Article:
#5

it is worth mentioning that when you create a multisignature wallet for yourself, unless you keep the keys that you just created separately there wouldn't be any additional security gained. for example you should print 1 xprv on a paper and keep it in your home safe, and print the second xprv and keep it in a bank's safety deposit box or with a family member if you can trust any!

Thanks a lot. I was thinking about this idea myself. It makes perfect sense, of course, the only requirement is that the bank is reliable enough (not to be robbed or something). I will edit the OP to include this.
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September 29, 2018, 03:45:45 AM
 #6

it is worth mentioning that when you create a multisignature wallet for yourself, unless you keep the keys that you just created separately there wouldn't be any additional security gained. for example you should print 1 xprv on a paper and keep it in your home safe, and print the second xprv and keep it in a bank's safety deposit box or with a family member if you can trust any!

Thanks a lot. I was thinking about this idea myself. It makes perfect sense, of course, the only requirement is that the bank is reliable enough (not to be robbed or something). I will edit the OP to include this.

the idea is to hold them separately and preferably not in one place. bank safety deposit box was just an example. you can leave it with your parents for example. and there is always encryption option where you encrypt your private key (or your seeds) with a strong password then even if you leave it in the open nobody can rob you.
for example it will look like this:
Code:
6PRW8vhrrQ5gosZEceEYPUqGhd3hxnsaYKcKmquzv9EJBFhmkbGNHbSZ1u
this is the private key in bitcoin wiki that i encrypted using BIP38 and the password is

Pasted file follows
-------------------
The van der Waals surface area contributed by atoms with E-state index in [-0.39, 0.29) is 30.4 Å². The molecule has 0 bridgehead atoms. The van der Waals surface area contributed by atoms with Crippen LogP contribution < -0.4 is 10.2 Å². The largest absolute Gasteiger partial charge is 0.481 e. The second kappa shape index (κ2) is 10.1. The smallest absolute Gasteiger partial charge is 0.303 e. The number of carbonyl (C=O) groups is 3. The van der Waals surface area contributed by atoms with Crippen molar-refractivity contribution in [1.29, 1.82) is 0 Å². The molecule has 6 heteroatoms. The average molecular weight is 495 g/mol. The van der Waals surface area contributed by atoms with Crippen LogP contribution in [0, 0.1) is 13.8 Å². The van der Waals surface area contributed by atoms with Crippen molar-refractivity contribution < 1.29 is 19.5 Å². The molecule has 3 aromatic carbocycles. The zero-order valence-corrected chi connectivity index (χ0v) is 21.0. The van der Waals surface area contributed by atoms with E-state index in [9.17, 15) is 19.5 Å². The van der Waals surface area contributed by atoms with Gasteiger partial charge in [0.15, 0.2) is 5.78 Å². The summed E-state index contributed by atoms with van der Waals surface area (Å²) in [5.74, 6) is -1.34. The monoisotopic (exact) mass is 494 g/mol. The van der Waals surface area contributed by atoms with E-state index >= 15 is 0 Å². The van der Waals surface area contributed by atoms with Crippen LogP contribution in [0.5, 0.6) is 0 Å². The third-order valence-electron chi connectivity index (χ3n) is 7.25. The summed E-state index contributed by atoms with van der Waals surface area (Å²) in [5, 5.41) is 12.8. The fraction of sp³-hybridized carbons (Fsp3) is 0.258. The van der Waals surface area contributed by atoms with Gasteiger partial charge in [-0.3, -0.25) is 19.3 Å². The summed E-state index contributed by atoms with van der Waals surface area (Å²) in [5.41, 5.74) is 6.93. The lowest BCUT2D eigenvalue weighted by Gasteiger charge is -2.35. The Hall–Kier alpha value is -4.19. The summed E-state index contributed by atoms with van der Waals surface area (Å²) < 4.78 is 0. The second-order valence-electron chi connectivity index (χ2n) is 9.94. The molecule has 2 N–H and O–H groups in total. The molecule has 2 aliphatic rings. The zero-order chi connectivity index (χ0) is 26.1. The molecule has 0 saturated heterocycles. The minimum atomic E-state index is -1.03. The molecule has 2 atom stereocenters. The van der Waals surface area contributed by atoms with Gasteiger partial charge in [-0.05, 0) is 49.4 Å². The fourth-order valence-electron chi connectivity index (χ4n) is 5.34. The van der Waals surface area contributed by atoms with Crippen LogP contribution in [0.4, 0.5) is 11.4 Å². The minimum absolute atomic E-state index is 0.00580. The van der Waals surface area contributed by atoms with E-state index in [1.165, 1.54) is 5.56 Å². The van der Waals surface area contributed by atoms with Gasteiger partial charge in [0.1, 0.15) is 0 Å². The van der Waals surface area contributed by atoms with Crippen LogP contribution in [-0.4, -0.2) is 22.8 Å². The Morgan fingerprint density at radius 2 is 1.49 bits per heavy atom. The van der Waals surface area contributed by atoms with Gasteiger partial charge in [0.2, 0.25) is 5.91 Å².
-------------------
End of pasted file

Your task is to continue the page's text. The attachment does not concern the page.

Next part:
Code:
Dhfj@8$65GHdb43$9)jdb

as you can see it is base58 (like a private key) but starts with 6 and it is pretty convenient to print or write down and store.

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September 29, 2018, 01:30:35 PM
 #7

...for example. and there is always encryption option where you encrypt your private key (or your seeds) with a strong password then even if you leave it in the open nobody can rob you....

Thanks for bringing this up. I have been planning to look into BIP38 a little bit more. Is there a recommended software for encrypting/decrypting of this type?
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September 30, 2018, 03:54:22 AM
Merited by butka (2)
 #8

...for example. and there is always encryption option where you encrypt your private key (or your seeds) with a strong password then even if you leave it in the open nobody can rob you....

Thanks for bringing this up. I have been planning to look into BIP38 a little bit more. Is there a recommended software for encrypting/decrypting of this type?

first thing you need to know about encrypting is that it is not something bitcoin specific. you basically have a text that you want to encrypt so you can use any tool that does that for you. for example you can play around in this site: http://cryptojs.altervista.org/secretkey/aes_cryptojs-v3.html (obviously it is not safe for private keys since it is online).
for instance Electrum wallet uses AES-256-CBC for encrypting the wallet file/keys.

as for BIP38 it is using the same scheme as AES-256 (i believe without padding) and then does a bunch of other stuff, adds a prefix and encodes it with base58 so that it looks like a private key.